Cops get involved during Tradewinds dispute

Cops get involved during Tradewinds dispute

0
SHARE
Tradewinds estates owner Gus Kirsch (left) continues to build a fence on the lakeshore in front of several mobile homes, despite the objection of owners. The RCMP became involved last week after Kirsch began work just after 5 am. Lyonel Doherty photo
Tradewinds estates owner Gus Kirsch (left) continues to build a fence on the lakeshore in front of several mobile homes, despite the objection of owners. The RCMP became involved last week after Kirsch began work just after 5 am. Lyonel Doherty photo
Tradewinds estates owner Gus Kirsch (left) continues to build a fence on the lakeshore in front of several mobile homes, despite the objection of owners. The RCMP became involved last week after Kirsch began work just after 5 am.
Lyonel Doherty photo

The fence-building controversy continues at Tradewinds Mobile Home Park, and this time the police are getting involved.

Corporal Mike Field from the Oliver RCMP said he attended the complex last week in response to a noise complaint.

“The property owner was reportedly building a fence at 5:30 a.m. and the noise was disturbing to the residents.”

Tradewinds resident Carolyn Madge said the owner (Gus Kirsch) came onto the property at 5 a.m. and continued work on building a fence along the lakefront.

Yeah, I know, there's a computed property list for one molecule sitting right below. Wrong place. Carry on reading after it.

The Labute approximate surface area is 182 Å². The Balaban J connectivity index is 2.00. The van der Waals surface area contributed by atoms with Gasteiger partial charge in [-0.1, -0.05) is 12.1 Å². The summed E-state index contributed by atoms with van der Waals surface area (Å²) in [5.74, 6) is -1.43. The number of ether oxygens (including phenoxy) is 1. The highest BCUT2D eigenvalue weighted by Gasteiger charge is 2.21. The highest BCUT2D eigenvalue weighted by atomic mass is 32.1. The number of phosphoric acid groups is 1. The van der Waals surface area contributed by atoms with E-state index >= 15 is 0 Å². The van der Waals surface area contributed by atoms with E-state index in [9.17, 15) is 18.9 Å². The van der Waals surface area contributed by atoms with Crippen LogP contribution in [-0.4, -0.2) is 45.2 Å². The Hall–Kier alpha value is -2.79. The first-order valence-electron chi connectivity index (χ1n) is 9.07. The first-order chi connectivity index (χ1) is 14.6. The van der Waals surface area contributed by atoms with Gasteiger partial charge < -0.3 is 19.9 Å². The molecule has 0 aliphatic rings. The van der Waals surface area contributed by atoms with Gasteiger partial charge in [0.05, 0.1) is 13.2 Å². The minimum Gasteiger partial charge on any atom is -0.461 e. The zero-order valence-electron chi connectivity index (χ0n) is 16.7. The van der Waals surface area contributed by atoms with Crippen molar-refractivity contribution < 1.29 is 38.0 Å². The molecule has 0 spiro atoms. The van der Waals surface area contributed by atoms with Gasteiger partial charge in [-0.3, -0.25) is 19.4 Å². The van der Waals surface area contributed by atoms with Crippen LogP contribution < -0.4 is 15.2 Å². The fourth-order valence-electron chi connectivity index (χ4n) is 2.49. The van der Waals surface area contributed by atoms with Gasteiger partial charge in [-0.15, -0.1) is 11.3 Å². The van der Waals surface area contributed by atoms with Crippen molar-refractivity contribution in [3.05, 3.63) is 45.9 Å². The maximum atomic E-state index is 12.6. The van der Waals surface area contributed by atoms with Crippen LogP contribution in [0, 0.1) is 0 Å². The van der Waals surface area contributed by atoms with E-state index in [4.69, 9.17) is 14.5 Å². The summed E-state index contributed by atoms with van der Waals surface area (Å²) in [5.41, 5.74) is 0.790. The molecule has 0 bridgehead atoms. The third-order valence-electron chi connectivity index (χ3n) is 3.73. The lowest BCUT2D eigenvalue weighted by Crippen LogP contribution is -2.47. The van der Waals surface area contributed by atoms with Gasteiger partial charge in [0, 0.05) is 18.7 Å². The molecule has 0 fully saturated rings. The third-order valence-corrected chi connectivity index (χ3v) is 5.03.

“At 5 a.m. I woke up to pounding . . . you’re not supposed to do that before 8 a.m.”

Kirsch previously told the Chronicle that he was building the fence for two reasons: to establish the boundary of his property; and to prevent snow buildup in the park. However, tenants who live along the lakeshore say the fence obstructs their view of Tuc-el-Nuit Lake.

Kirsch maintains that several tenants have built decks and other structures over the boundary line without his permission and without permits.

Brian Wensley, chairman of the tenants’ association, said Kirsch was definitely violating the local noise bylaw. He also noted the owner had violated the Residential Tenancy Act by stepping onto tenants’ properties (pads) without 24 hours notice.

“He was trespassing,” Wensley said.

Field said construction noise is permitted under the bylaw as long as it does not overstep the hours of operation allowed.

“The owner was spoken with and given a verbal warning, and the residents were directed to the Town’s bylaw enforcement should they wish to pursue the matter further.”

Field said he couldn’t comment on whether the fence-building project was legal or not, noting that falls under the civil realm. The officer said residents can seek legal counsel to answer these questions.

Lyonel Doherty

Oliver Chronicle

LEAVE A REPLY